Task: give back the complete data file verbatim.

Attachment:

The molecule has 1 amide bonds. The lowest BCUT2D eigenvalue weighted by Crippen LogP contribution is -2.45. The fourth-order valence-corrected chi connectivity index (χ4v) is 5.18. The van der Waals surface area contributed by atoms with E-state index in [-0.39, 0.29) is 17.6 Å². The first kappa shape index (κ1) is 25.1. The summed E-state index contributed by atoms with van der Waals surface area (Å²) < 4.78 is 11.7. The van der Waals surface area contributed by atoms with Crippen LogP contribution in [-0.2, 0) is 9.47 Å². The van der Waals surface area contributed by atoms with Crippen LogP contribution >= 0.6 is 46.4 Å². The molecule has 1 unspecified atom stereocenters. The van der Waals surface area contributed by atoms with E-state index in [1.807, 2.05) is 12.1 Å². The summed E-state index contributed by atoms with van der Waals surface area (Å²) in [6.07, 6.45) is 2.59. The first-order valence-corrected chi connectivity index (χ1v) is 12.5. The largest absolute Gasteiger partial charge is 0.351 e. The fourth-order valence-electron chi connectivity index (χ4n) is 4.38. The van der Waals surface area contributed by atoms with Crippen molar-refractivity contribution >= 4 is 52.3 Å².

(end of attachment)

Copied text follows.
The molecule has 1 amide bonds. The lowest BCUT2D eigenvalue weighted by Crippen LogP contribution is -2.45. The fourth-order valence-corrected chi connectivity index (χ4v) is 5.18. The van der Waals surface area contributed by atoms with E-state index in [-0.39, 0.29) is 17.6 Å². The first kappa shape index (κ1) is 25.1. The summed E-state index contributed by atoms with van der Waals surface area (Å²) < 4.78 is 11.7. The van der Waals surface area contributed by atoms with Crippen LogP contribution in [-0.2, 0) is 9.47 Å². The van der Waals surface area contributed by atoms with Crippen LogP contribution >= 0.6 is 46.4 Å². The molecule has 1 unspecified atom stereocenters. The van der Waals surface area contributed by atoms with E-state index in [1.807, 2.05) is 12.1 Å². The summed E-state index contributed by atoms with van der Waals surface area (Å²) in [6.07, 6.45) is 2.59. The first-order valence-corrected chi connectivity index (χ1v) is 12.5. The largest absolute Gasteiger partial charge is 0.351 e. The fourth-order valence-electron chi connectivity index (χ4n) is 4.38. The van der Waals surface area contributed by atoms with Crippen molar-refractivity contribution >= 4 is 52.3 Å².